Moreover, in all likelihood, our rush to reopen is going to set us back in our fight against COVID-19 even more. The sacrifices that we must make to restore order and safety will make us a stronger, more resilient society. For college students, those sacrifices will include long periods of remote learning. For institutions such as mine, the sacrifices will necessitate new financial models, including reduced tuition and fees. We will also need to change the way our students compete athletically, engage socially, and grow emotionally.
I am not okay.
I have been spiraling for a couple of weeks. Anxiety has completely consumed my brain. I’m sleeping poorly, if at all, and only when heavily (medically) sedated. My IBS is flaring–I’ve had to take a controlled medication to keep myself from being in constant pain (along with other unpleasant symptoms). I either want to eat nothing or all the things. Depression is clawing its way into my head. I know, rationally, that if I (say) went for a swim or walk or something, I’d feel better… but the thought of doing so makes me want to cry. I don’t feel like I can.
I’m not so far gone on the “I’m not okay” that I merit mental health inpatient care — which, hah, is a good thing, since we have no (or nearly no) hospital beds available. But I’m not functioning, and if it’s true (as we heard in a PD workshop at my college) that “your student experience cannot exceed your employee experience,” then my students are going to get a very not-good version of me this fall. For someone who so heavily leans on her teaching work as part of her identity — probably, yeah, in an unhealthy way — this is only compounding my anxiety and depression.
Over a week ago, I sent this to my immediate supervisor, in the hopes that some measure of care or concern would be expressed:
Having said that, and since we’re here anyway, I also want to say out loud (well, in an email) that I’m having a minor panic attack 24/7 about returning to a default expectation of in-person work next week. I’m as desperate as the next person to be face-to-face with colleagues and students, but this Delta variant has me quite literally five seconds away from crying at every waking moment. I planned a 10-day vacation for the 10 days prior to our report-back in the hopes that more than a week of basically sleeping, napping, and doing nothing else would help me feel rested and ready for the fall semester … but with each passing day, and with every new piece of information about breakthrough infections and just how overwhelmingly transmissible Delta is, I’m freaking out. I think it’s horribly irresponsible to ask students to risk the lives of their unvaccinated children and family members to come to campus regularly, and I am worried about myself, too, obviously. That we cannot mandate masks nor vaccines is not our college’s decision, I know, but it’s infuriating and terrifying. I don’t know what to do. I’m already on — have been for years — anti-depressant/anti-anxiety medicine, and there’s a part of me that wonders if I don’t need stronger stuff to show up on Monday without having a full-on panic attack, but then another part of me feels like I shouldn’t have to medicate what feels / seems like legitimate self-preservational concern.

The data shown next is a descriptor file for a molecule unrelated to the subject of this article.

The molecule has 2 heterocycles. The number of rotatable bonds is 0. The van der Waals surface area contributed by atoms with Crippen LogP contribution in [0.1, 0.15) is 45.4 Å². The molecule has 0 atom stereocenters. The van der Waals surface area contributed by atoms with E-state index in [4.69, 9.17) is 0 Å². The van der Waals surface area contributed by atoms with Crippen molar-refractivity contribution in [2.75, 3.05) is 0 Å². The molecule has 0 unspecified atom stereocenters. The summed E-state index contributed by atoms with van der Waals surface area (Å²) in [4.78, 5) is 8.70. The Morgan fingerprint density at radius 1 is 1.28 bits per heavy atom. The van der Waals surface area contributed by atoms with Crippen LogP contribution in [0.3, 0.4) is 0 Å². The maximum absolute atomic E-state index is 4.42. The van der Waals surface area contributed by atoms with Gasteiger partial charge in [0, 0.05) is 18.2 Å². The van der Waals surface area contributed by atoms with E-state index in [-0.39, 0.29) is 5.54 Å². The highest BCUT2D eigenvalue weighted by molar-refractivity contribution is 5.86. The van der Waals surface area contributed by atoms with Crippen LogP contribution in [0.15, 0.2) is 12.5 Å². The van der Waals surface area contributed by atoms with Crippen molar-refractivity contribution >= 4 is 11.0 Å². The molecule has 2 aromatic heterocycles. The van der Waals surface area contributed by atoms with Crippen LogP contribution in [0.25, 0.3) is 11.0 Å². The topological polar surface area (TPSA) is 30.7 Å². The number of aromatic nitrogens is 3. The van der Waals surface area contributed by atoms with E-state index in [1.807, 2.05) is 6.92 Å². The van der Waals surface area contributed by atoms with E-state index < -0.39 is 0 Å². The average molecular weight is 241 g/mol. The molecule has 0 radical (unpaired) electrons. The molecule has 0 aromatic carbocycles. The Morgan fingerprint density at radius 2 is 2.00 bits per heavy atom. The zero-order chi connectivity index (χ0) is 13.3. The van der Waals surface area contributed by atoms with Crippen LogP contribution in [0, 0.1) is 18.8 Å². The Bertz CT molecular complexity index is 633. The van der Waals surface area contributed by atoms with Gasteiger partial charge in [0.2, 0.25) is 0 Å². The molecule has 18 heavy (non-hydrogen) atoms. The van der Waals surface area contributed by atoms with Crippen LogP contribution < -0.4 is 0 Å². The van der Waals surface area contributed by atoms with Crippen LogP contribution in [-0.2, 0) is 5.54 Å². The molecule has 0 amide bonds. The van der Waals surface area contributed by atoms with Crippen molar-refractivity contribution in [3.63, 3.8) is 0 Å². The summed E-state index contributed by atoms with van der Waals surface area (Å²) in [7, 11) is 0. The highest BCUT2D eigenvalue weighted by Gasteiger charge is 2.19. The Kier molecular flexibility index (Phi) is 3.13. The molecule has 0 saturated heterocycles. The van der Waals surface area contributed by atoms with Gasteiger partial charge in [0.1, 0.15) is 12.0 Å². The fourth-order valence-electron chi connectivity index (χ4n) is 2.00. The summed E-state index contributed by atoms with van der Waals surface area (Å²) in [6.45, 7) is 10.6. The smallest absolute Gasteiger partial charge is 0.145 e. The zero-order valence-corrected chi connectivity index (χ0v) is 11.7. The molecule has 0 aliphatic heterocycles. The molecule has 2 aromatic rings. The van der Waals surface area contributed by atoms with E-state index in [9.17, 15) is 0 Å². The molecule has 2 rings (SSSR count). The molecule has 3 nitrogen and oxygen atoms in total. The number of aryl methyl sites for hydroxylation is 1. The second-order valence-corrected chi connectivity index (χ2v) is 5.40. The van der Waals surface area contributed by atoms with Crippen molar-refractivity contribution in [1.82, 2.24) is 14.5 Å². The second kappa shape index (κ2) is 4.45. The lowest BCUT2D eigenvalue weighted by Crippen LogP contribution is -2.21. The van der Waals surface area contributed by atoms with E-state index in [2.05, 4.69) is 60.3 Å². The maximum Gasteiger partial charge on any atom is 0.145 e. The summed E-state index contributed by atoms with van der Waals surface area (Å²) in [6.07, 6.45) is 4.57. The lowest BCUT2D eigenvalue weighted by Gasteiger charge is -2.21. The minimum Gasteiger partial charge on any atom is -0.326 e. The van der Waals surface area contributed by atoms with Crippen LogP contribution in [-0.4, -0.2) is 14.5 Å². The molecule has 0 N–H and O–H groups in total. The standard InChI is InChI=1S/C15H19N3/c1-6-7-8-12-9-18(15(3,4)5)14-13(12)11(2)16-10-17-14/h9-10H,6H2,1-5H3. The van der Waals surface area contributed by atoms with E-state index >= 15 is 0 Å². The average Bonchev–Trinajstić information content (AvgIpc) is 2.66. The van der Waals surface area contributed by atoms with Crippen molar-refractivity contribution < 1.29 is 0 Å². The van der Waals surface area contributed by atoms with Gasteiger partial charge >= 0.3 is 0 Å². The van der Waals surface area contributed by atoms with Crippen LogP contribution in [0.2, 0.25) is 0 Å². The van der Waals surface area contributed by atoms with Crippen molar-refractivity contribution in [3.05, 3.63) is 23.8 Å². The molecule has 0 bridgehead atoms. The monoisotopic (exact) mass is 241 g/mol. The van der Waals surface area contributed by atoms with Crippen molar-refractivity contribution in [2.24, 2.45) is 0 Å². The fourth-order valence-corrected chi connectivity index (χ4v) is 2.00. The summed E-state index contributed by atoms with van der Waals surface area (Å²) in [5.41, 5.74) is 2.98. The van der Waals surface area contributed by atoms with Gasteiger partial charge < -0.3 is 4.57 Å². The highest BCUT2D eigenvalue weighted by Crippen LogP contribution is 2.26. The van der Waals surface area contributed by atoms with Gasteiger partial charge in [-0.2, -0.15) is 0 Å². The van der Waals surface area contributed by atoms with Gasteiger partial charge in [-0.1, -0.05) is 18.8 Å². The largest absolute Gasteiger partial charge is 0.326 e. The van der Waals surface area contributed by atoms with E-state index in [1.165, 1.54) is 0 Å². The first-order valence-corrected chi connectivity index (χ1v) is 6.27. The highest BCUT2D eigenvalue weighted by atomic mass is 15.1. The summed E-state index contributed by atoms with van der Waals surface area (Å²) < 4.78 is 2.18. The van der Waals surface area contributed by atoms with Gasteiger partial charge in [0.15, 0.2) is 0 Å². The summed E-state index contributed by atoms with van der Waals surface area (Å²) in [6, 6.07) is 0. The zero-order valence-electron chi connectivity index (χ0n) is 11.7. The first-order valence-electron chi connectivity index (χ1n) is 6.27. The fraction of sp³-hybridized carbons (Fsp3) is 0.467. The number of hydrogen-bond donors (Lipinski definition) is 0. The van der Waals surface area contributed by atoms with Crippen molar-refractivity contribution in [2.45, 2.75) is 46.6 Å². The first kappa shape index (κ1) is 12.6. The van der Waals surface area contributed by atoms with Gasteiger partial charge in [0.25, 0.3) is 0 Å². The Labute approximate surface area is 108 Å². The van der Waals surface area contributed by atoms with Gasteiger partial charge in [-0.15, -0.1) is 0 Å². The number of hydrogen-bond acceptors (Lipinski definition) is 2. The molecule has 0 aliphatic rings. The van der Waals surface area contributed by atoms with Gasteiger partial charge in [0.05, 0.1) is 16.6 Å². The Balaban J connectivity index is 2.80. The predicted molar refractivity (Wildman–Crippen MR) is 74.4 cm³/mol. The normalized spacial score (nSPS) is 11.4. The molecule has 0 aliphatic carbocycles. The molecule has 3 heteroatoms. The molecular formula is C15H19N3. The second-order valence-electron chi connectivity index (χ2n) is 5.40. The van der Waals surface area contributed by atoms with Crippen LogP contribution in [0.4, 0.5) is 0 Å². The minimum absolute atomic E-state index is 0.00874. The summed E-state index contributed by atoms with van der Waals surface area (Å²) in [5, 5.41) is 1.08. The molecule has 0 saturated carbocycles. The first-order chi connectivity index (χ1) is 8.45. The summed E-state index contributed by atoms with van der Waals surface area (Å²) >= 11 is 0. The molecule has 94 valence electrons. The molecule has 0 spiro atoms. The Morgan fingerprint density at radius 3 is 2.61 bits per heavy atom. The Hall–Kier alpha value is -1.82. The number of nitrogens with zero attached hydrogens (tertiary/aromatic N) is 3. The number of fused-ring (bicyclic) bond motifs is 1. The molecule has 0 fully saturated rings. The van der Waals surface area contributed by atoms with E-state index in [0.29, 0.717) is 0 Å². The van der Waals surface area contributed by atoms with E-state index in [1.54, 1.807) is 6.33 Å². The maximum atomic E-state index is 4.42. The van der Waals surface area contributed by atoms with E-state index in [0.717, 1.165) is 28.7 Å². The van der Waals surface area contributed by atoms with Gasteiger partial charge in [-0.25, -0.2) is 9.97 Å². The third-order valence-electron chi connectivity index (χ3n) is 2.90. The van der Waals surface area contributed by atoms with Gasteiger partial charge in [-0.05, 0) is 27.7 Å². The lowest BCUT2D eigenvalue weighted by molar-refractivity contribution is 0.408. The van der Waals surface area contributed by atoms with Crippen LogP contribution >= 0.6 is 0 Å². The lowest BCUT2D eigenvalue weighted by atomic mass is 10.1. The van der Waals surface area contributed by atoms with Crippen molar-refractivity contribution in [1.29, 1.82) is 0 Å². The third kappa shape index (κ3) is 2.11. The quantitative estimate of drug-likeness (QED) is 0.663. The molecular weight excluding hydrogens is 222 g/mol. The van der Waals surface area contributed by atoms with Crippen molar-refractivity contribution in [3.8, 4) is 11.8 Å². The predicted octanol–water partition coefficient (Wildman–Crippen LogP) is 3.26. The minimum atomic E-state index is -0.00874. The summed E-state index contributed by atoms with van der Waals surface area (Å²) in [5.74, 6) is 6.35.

I don’t tell you this to blame you in any way, and I know you aren’t the person who can fix/solve this, but I just want you to know that if we’re together on Monday as planned and I’m crying or panicking or hyperventilating or whatever, it’s not because of this email or anything anyone in our division has done. I’m just not coping with this well and when I think about the fact that our college leadership can’t do anything, the hopelessness takes over and I dissolve.
I heard nothing. No acknowledgement — even when, four days later, I referenced that email in a second one. The silence is deafening, and it definitely communicates something incredibly hurtful and damaging about my work situation.
The bottom line is this: I don’t feel safe teaching face-to-face in rooms where masks aren’t required and where I cannot even ask about vaccination status. But I’m even more anxious about colleagues with children under 12 and with underlying health conditions that make them more vulnerable.
Classes start in two days. I’ve spoken up to the extent that I can. Nothing has changed.
So I leave you with this, which is why I keep getting in trouble (“good trouble,” I hope John Lewis would say) for not keeping my mouth shut. For not communicating in proper channels. For not always respecting the fucking “chain of command,” a phrase I wish we could strike from our language entirely because it’s the exact opposite of a caring, empowered work environment where everybody feels like they matter. I cannot and will not allow the deaths sure to result from our decision to move forward with face-to-face instruction under these conditions (masking/vaccinations) to weigh on my conscience.
While many reading this will know the specific institution at which I work, I’ve expressly not mentioned it in this post, for many reasons, including the fact that our college’s campus policies say I must not identify myself with my institution when I engage in: “communicating in a way that could negatively impact the reputation of the College or interfere with its mission or performance of its students or employees.” The First Amendment lives, but I have also been criticized for my social media activity previously for allegedly running afoul of this policy. So let me make clear that I am not speaking for my institution, nor have I identified it in this post.